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South Africa Plans To Stop Crypto From Being Used To Evade Currency Controls


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The South African Reserve Bank (SARB), the country’s central bank, is planning to introduce new rules to stop cryptocurrencies from being used to evade currency controls.

SARB deputy governor Kuben Naidoo has reportedly said that the new rules would be put in place in Q1 2020. With these rules, the central bank would put restrictions on how much local currency (rand) can be sent outside South Africa.

At present, South Africans are limited to a total of 11 million rand (~$750,570) to send across the border – 1 million rand (~$68,225) without declaration and 10 million rand (~$682,285) with special application to the South African Revenue Service. 

This leaves cryptocurrency as the most popular method of sending money anywhere in the world, but the central bank’s plan to put restrictions is “far reaching and alarming,” said SA Crypto, South Africa’s blockchain community, adding:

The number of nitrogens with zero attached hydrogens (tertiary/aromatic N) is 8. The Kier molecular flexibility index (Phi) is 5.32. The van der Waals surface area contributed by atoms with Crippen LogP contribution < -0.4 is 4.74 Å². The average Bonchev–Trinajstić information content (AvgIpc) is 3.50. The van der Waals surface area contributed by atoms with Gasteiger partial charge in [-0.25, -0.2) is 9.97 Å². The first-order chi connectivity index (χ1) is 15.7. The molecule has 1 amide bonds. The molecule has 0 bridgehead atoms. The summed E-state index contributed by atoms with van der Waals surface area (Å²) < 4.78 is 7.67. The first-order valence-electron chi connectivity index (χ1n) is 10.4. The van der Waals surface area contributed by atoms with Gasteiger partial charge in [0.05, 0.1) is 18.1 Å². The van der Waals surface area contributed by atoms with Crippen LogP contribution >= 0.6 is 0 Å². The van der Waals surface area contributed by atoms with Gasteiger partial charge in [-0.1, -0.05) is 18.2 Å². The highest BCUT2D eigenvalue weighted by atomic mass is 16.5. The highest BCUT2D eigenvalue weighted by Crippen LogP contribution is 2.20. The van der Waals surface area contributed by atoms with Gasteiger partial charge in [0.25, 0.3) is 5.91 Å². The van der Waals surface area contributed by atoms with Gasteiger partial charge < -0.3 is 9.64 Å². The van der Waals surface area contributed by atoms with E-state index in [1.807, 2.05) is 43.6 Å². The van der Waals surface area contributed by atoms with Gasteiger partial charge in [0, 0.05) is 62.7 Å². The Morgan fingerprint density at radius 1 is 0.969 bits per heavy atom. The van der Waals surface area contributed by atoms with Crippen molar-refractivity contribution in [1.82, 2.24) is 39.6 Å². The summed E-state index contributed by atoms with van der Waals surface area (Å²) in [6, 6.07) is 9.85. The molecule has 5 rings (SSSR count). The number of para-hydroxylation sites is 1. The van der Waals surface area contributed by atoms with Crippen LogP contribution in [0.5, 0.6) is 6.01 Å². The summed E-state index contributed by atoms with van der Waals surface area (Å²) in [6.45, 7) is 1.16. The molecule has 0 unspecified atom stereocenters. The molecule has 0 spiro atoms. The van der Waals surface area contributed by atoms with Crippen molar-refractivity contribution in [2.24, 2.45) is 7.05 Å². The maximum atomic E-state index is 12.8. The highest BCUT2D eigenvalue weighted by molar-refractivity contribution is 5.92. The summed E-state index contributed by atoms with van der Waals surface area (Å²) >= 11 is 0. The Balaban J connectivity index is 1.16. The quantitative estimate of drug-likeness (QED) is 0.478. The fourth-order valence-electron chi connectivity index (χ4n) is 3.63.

“Conservative regulations would not only hinder innovation in South Africa, but repel investment into the country.”

Local banks too?

Local banks in South Africa have also started clamping down on cryptocurrency firms. Just two weeks ago, First National Bank (FNB) said that it will stop serving major local cryptocurrency exchanges, including Luno, ICE3X, and VALR, after considering its “risk appetite.”

“We can confirm that FNB has decided to close our account with effect from end March 2020, along with other crypto exchanges in South Africa,” Luno Africa general manager Marius Reitz told local news outlet MyBroadband, adding: “We do not anticipate any impact to our existing customers as we have other banking relationships in place to support deposit and withdrawals on the platform.” 

ICE3X, on the other hand, told the news outlet that FNB’s move is “conservative” and that it looks forward to “more clear guidelines” from policymakers in South Africa.

SARB’s plan to bring in new rules comes at a time when Africa has seen increased cryptocurrency interest. Just last month, peer-to-peer bitcoin trading platform Paxful said it added 800,000 wallets in the past 12 months, driven by growth in African countries – Nigeria, Ghana and Kenya. Paxful co-founder and COO, Artur Schaback, told The Block at the time that Africa is a “big” market for the platform as users in these countries are “restricted by traditional financing.”

The Block’s research analyst John Dantoni recently mapped out the blockchain ecosystem in Africa and found that there are 64 blockchain and cryptocurrency firms across 11 different sub-categories, including exchanges and wallets.

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